A wide range of users besides climate scientists can benefit from EO-based solar services, in particular farmers, architects interested in knowing locally appropriate window sizes, and even PVC manufacturing companies. One of these, Deceuninck, used the ENVISOLAR Solar service (SoDa) to study how the ultraviolet in sunshine degrades PVC building parts, so that their warranties could be tailored to local conditions.

Medical researchers are using sunshine maps to investigate links between sunlight and health. The International Agency of Research on Cancer (IARC), an institute of the World Health Organisation (WHO) is probing the relationship between ultraviolet radiation exposure and skin cancer.

And scientists at the UK’s University of Southampton and the Royal London Hospital have also used the data to study whether lack of vitamin D – supplied through sunlight – in pregnant women contributes to osteoporosis or ’brittle bone syndrome’ in later life.

Another EOMD project called HappySun Mobile is also applying satellite-based sunlight data to public health care. With exposure to sunlight being the leading cause of melanomas and other skin cancers, this one-year project will set up a means of generating automatic warnings about safe sunbathing times based on measured ultraviolet levels, and deliver them to sunbathers via text messaging.

Mariangela D’Acunto | alfa
Further information:
http://www.esa.int/esaEO/SEM4Q82DU8E_economy_0.html

More articles from Power and Electrical Engineering:

nachricht Fraunhofer ISE Supports Market Development of Solar Thermal Power Plants in the MENA Region
21.02.2018 | Fraunhofer-Institut für Solare Energiesysteme ISE

nachricht New tech for commercial Lithium-ion batteries finds they can be charged 5 times fast
20.02.2018 | University of Warwick

All articles from Power and Electrical Engineering >>>

The most recent press releases about innovation >>>

Die letzten 5 Focus-News des innovations-reports im Überblick:

Im Focus: Developing reliable quantum computers

International research team makes important step on the path to solving certification problems

Quantum computers may one day solve algorithmic problems which even the biggest supercomputers today can’t manage. But how do you test a quantum computer to...

Im Focus: In best circles: First integrated circuit from self-assembled polymer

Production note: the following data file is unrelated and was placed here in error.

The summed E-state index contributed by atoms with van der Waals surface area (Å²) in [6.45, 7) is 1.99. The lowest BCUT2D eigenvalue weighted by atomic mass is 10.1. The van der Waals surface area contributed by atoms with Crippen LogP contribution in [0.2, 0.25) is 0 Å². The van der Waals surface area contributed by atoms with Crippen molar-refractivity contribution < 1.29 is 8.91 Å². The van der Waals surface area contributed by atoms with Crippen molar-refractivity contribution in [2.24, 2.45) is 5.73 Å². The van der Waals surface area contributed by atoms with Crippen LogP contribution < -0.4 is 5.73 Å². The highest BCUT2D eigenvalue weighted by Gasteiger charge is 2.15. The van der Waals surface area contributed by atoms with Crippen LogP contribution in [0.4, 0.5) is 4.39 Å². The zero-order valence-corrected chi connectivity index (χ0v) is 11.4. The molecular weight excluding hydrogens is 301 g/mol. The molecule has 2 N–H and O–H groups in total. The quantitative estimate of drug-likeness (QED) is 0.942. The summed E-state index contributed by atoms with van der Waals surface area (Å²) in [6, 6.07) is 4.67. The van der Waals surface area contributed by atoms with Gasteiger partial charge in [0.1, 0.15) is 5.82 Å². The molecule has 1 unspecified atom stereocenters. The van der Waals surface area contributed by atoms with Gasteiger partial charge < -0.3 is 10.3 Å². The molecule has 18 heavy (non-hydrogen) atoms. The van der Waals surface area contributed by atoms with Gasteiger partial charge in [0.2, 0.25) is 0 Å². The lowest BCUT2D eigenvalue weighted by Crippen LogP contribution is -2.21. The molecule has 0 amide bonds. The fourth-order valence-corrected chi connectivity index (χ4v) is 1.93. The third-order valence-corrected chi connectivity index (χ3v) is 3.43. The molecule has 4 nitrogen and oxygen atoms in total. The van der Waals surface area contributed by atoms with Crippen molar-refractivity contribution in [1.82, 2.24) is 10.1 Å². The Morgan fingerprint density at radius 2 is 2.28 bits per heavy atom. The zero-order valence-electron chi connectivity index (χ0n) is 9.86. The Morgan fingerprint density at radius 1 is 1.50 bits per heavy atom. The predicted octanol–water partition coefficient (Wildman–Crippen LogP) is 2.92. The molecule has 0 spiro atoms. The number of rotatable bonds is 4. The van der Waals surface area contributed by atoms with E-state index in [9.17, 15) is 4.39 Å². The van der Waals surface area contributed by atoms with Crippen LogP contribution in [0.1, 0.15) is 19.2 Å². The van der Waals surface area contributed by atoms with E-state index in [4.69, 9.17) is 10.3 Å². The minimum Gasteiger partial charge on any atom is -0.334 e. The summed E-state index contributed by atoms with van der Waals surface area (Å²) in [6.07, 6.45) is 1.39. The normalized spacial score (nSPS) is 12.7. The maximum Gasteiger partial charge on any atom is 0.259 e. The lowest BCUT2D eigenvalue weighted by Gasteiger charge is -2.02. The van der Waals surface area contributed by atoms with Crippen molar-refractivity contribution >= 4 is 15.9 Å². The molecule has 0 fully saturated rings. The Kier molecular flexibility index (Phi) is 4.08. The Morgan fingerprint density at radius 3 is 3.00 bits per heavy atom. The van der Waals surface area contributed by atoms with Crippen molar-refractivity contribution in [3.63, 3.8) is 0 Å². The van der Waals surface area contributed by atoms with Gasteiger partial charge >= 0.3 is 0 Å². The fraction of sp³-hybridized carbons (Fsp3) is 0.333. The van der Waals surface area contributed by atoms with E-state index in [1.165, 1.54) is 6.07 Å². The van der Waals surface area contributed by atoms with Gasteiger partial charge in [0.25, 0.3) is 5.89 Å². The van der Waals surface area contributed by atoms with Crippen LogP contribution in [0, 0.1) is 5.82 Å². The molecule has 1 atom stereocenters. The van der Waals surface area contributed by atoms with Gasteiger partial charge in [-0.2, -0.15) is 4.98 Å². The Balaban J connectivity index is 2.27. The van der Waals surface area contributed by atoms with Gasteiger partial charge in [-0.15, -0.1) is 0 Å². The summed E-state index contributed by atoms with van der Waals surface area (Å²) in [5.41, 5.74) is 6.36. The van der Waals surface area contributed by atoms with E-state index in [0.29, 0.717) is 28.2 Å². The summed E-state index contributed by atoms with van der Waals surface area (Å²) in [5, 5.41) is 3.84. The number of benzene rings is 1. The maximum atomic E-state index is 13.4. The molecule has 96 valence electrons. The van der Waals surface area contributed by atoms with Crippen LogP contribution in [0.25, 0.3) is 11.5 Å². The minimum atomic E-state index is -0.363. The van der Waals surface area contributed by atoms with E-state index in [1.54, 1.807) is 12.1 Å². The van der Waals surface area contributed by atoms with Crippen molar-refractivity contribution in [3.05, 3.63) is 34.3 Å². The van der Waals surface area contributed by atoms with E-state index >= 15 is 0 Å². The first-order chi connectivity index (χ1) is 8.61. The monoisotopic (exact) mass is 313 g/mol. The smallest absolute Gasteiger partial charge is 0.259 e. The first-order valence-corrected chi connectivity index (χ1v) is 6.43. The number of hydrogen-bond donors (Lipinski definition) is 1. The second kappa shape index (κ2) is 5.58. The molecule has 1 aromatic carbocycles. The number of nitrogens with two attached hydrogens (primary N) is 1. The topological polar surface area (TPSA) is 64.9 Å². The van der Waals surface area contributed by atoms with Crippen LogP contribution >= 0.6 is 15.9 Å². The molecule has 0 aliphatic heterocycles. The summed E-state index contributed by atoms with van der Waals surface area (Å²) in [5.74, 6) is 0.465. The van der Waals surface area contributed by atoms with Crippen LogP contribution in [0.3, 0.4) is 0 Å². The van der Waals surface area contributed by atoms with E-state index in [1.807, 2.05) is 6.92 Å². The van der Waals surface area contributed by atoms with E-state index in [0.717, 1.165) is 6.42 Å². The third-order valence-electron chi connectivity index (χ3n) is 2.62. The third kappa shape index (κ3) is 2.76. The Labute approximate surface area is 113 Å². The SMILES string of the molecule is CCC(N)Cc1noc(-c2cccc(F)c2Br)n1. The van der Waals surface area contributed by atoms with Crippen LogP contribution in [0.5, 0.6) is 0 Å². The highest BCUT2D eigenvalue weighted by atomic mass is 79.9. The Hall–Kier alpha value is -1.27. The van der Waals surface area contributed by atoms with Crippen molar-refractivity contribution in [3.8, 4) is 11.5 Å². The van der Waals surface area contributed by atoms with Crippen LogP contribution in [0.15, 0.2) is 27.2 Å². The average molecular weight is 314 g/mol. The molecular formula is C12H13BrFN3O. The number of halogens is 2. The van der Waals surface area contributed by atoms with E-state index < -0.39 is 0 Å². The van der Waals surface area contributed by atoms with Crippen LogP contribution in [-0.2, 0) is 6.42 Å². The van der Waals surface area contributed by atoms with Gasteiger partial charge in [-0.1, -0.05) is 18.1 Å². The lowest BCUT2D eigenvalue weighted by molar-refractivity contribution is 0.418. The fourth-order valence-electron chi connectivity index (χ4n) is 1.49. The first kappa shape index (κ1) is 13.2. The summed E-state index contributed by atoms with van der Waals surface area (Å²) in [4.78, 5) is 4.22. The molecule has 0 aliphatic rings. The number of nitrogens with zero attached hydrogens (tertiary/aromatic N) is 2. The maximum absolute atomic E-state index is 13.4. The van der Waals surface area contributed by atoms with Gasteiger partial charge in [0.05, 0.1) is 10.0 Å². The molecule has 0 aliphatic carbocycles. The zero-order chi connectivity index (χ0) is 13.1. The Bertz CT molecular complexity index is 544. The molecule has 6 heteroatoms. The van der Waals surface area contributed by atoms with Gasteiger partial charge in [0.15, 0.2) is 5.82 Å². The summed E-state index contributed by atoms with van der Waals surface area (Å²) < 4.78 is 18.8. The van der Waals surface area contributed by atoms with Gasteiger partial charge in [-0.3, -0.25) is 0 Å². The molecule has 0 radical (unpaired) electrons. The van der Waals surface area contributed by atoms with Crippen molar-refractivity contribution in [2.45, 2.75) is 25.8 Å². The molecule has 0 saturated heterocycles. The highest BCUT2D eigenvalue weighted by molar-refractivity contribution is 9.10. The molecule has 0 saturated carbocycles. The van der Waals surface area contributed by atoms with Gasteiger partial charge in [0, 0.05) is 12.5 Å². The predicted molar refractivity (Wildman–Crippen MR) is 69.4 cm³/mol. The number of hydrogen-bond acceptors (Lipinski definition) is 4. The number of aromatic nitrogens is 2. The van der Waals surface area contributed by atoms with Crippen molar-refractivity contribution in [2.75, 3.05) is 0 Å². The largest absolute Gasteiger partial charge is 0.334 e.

For the first time, a team of researchers at the Max-Planck Institute (MPI) for Polymer Research in Mainz, Germany, has succeeded in making an integrated circuit (IC) from just a monolayer of a semiconducting polymer via a bottom-up, self-assembly approach.

In the self-assembly process, the semiconducting polymer arranges itself into an ordered monolayer in a transistor. The transistors are binary switches used...

Im Focus: Demonstration of a single molecule piezoelectric effect

Breakthrough provides a new concept of the design of molecular motors, sensors and electricity generators at nanoscale

Researchers from the Institute of Organic Chemistry and Biochemistry of the CAS (IOCB Prague), Institute of Physics of the CAS (IP CAS) and Palacký University...

Im Focus: Hybrid optics bring color imaging using ultrathin metalenses into focus

For photographers and scientists, lenses are lifesavers. They reflect and refract light, making possible the imaging systems that drive discovery through the microscope and preserve history through cameras.

But today's glass-based lenses are bulky and resist miniaturization. Next-generation technologies, such as ultrathin cameras or tiny microscopes, require...

Im Focus: Stem cell divisions in the adult brain seen for the first time

Scientists from the University of Zurich have succeeded for the first time in tracking individual stem cells and their neuronal progeny over months within the intact adult brain. This study sheds light on how new neurons are produced throughout life.

The generation of new nerve cells was once thought to taper off at the end of embryonic development. However, recent research has shown that the adult brain...

All Focus news of the innovation-report >>>

Anzeige

Anzeige

VideoLinks
Industry & Economy
Event News

2nd International Conference on High Temperature Shape Memory Alloys (HTSMAs)

15.02.2018 | Event News

Aachen DC Grid Summit 2018

13.02.2018 | Event News

How Global Climate Policy Can Learn from the Energy Transition

12.02.2018 | Event News

 
Latest News

Stiffness matters

22.02.2018 | Life Sciences

Magnetic field traces gas and dust swirling around supermassive black hole

22.02.2018 | Physics and Astronomy

First evidence of surprising ocean warming around Galápagos corals

22.02.2018 | Earth Sciences

VideoLinks
Science & Research
Overview of more VideoLinks >>>